Directed by Bobcat Goldthwait
In 1967, Roger Patterson and Robert Gimlin captured footage of what they claimed to be the cryptid Bigfoot in the dense forests of Willow Creek, California. Despite its presumed fabrication, the video has gone on to be the definitive “proof” that Bigfoot exists, or once existed, in the forests of the Pacific Northwest, and ultimately helped inspire the Bigfoot phenomenon and cement Willow Creek as the number one destination for all Bigfoot fanatics. This folkloric stalwart serves as the backdrop for Bobcat Goldthwait’s found footage thriller Willow Creek, wherein a true believer named Jim drags his skeptical girlfriend Kelly along for a trip deep into Bigfoot territory to try and catch evidence of the elusive creature for the purposes of a documentary.
So much could have easily gone wrong with this film, but Goldthwait shows reverence for a genre that has been unfairly maligned as overdone or unoriginal by taking the cliches that plague it so and subverting them. Clocking in at a tight 77 minutes, Goldthwait spends much of the first half focusing exclusively on the development of the characters, something most found footage thrillers tend to lack. Jim and Kelly are incredibly likable, engaging in witty banter and teasing each other as they make through Willow Creek, conducting interviews and taking in all the Bigfoot lore the town has to offer. Kelly remains skeptical, even as a handful of locals warn them not to go into the woods; she’s more afraid for what the woods have to offer without the added benefit of Bigfoot stalking them as they camp. Meanwhile, Jim remains undaunted, using these fleeting moments as evidence that Bigfoot lurks deep within the woods. This results in much needed depth to their characters. While Jim is shown to be stubborn and arrogant, he’s presented in a sympathetic light that keeps you rooting for him when trouble finally hits. When all is said and done, you actually like them and want them to survive.
Even though the first half is more light-hearted and humorous than the second, Goldthwait keeps the tension subtle yet pervasive before transitioning into full-blown fear. It keeps things interesting, blending horror and comedy to set the stage as Jim and Kelly eventually make their way into the woods. Their relationship woes come full circle as they find themselves isolated in the woods, but as things begin to get tense, it doesn’t overshadow the bigger picture. After a particular awkward relationship moment, Goldthwait pulls out all the stops for a 20-minute single take scene that relies entirely on sound and the fear of the unknown to drive home the fear.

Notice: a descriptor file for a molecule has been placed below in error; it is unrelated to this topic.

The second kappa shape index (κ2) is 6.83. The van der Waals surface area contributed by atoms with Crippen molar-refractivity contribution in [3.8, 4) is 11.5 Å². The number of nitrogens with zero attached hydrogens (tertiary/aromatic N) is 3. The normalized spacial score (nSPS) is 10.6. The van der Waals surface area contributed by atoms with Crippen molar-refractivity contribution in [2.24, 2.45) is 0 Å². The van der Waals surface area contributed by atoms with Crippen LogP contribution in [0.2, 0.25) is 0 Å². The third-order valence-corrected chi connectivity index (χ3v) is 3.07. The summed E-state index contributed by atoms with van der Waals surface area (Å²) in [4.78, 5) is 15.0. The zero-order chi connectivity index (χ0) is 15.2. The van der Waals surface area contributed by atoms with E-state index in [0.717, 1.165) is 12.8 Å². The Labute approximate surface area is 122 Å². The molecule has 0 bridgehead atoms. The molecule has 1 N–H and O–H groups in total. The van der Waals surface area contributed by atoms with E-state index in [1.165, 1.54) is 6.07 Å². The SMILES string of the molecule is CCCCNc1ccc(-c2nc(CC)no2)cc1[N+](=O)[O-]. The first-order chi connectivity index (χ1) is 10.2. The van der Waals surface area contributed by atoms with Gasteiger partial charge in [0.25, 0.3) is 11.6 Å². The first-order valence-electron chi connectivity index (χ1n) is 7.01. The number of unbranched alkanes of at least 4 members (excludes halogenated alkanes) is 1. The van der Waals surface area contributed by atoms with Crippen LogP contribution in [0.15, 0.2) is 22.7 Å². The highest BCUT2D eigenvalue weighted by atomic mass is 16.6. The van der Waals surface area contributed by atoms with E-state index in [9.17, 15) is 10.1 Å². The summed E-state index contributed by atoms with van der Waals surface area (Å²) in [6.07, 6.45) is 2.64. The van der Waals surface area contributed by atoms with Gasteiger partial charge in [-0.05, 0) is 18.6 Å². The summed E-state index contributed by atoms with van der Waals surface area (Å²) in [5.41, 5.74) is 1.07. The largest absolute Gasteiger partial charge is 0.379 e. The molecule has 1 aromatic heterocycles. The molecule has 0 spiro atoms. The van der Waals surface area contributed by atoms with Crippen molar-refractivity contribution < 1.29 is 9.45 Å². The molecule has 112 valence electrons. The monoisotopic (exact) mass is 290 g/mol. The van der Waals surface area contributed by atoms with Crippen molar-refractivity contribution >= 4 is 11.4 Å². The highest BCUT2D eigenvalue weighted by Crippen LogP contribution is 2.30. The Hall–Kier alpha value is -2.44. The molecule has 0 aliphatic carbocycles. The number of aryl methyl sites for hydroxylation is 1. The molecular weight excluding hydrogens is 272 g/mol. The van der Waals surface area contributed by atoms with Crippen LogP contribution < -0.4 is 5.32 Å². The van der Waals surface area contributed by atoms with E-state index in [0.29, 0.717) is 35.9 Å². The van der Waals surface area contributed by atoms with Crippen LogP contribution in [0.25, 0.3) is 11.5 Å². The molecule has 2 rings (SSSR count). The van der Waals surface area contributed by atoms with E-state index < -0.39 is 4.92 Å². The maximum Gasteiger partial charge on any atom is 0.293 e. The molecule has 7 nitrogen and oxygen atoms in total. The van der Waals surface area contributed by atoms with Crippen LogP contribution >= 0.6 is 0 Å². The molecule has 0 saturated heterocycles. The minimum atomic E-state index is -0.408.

And that’s why Willow Creek works. At no point does Goldthwait try to emulate the Patterson-Gimlin tape with out of focus glimpses of the elusive creature, nor does he try to shock the viewer by placing it front and center, roaring and baring its teeth at screaming expendables. Instead, he messes with your senses, and as Jim and Kelly slowly start to hear what might be outside their tent, you begin to hear things, too. Or at least you think you do. It’s fear at its most primal; the abject is more horrific than the object, and Goldthwait realizes this. It’s never cheesy, and never panders. It’s just downright scary.
Comparisons to The Blair Witch Project are not without merit, though this isn’t a bad thing. If you’re going to emulate a found footage film, you really couldn’t pick a better one. But Willow Creek breaks the mold, with sensible characters you can relate to, fantastic performances by Bryce Johnson and Alexie Gilmore, and some of the most effective uses of sound in horror in recent memory. Despite a rather slow start (even with all the humor) and a conventional found footage climax, there’s enough in Willow Creek to please even the most jaded found footage fan.
4 1/2 out of 5